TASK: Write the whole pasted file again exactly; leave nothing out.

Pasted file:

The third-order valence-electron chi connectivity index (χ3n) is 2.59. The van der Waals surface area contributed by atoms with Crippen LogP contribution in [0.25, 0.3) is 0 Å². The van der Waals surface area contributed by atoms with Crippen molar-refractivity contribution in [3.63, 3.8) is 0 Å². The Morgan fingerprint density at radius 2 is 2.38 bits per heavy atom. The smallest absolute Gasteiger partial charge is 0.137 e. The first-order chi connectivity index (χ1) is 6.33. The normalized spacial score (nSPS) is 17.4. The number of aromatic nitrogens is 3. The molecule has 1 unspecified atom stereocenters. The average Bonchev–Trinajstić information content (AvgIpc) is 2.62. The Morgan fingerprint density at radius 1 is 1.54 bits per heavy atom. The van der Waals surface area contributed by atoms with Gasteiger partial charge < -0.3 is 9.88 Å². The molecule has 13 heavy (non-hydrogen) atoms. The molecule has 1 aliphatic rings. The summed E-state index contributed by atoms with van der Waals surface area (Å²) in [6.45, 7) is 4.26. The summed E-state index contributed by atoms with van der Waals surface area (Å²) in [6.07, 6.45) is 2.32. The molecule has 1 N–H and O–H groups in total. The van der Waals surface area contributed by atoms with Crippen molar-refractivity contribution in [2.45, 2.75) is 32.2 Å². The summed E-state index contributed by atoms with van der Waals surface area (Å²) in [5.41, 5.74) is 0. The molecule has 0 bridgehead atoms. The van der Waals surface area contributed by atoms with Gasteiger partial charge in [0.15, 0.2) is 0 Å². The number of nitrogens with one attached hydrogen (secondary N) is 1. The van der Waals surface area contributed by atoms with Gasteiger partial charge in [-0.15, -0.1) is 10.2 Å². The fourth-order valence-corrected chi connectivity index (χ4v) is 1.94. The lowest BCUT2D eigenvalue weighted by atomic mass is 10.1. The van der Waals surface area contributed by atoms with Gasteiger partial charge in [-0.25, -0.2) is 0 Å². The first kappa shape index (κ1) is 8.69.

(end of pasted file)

The third-order valence-electron chi connectivity index (χ3n) is 2.59. The van der Waals surface area contributed by atoms with Crippen LogP contribution in [0.25, 0.3) is 0 Å². The van der Waals surface area contributed by atoms with Crippen molar-refractivity contribution in [3.63, 3.8) is 0 Å². The Morgan fingerprint density at radius 2 is 2.38 bits per heavy atom. The smallest absolute Gasteiger partial charge is 0.137 e. The first-order chi connectivity index (χ1) is 6.33. The normalized spacial score (nSPS) is 17.4. The number of aromatic nitrogens is 3. The molecule has 1 unspecified atom stereocenters. The average Bonchev–Trinajstić information content (AvgIpc) is 2.62. The Morgan fingerprint density at radius 1 is 1.54 bits per heavy atom. The van der Waals surface area contributed by atoms with Gasteiger partial charge < -0.3 is 9.88 Å². The molecule has 13 heavy (non-hydrogen) atoms. The molecule has 1 aliphatic rings. The summed E-state index contributed by atoms with van der Waals surface area (Å²) in [6.45, 7) is 4.26. The summed E-state index contributed by atoms with van der Waals surface area (Å²) in [6.07, 6.45) is 2.32. The molecule has 1 N–H and O–H groups in total. The van der Waals surface area contributed by atoms with Crippen molar-refractivity contribution in [2.45, 2.75) is 32.2 Å². The summed E-state index contributed by atoms with van der Waals surface area (Å²) in [5.41, 5.74) is 0. The molecule has 0 bridgehead atoms. The van der Waals surface area contributed by atoms with Gasteiger partial charge in [0.15, 0.2) is 0 Å². The number of nitrogens with one attached hydrogen (secondary N) is 1. The van der Waals surface area contributed by atoms with Gasteiger partial charge in [-0.15, -0.1) is 10.2 Å². The fourth-order valence-corrected chi connectivity index (χ4v) is 1.94. The lowest BCUT2D eigenvalue weighted by atomic mass is 10.1. The van der Waals surface area contributed by atoms with Gasteiger partial charge in [-0.25, -0.2) is 0 Å². The first kappa shape index (κ1) is 8.69.